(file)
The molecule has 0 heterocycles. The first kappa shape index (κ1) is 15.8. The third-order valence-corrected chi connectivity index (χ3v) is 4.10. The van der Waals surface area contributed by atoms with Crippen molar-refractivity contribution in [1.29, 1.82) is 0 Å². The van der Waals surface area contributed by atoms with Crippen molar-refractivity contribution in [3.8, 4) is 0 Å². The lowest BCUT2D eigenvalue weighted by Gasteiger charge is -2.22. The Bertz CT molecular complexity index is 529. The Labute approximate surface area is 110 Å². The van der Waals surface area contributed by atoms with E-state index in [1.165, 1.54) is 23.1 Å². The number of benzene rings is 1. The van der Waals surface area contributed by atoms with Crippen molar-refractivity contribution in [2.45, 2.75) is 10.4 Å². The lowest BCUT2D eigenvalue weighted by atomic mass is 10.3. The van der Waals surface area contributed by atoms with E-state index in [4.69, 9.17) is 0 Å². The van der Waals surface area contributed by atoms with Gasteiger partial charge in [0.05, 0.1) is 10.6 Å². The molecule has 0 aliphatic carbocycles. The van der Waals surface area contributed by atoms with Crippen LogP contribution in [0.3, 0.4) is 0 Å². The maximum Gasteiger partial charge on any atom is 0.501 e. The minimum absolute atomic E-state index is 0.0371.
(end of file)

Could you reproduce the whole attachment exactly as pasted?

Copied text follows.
The molecule has 0 heterocycles. The first kappa shape index (κ1) is 15.8. The third-order valence-corrected chi connectivity index (χ3v) is 4.10. The van der Waals surface area contributed by atoms with Crippen molar-refractivity contribution in [1.29, 1.82) is 0 Å². The van der Waals surface area contributed by atoms with Crippen molar-refractivity contribution in [3.8, 4) is 0 Å². The lowest BCUT2D eigenvalue weighted by Gasteiger charge is -2.22. The Bertz CT molecular complexity index is 529. The Labute approximate surface area is 110 Å². The van der Waals surface area contributed by atoms with E-state index in [1.165, 1.54) is 23.1 Å². The number of benzene rings is 1. The van der Waals surface area contributed by atoms with Crippen molar-refractivity contribution in [2.45, 2.75) is 10.4 Å². The lowest BCUT2D eigenvalue weighted by atomic mass is 10.3. The van der Waals surface area contributed by atoms with E-state index in [4.69, 9.17) is 0 Å². The van der Waals surface area contributed by atoms with Gasteiger partial charge in [0.05, 0.1) is 10.6 Å². The molecule has 0 aliphatic carbocycles. The van der Waals surface area contributed by atoms with Crippen LogP contribution in [0.3, 0.4) is 0 Å². The maximum Gasteiger partial charge on any atom is 0.501 e. The minimum absolute atomic E-state index is 0.0371.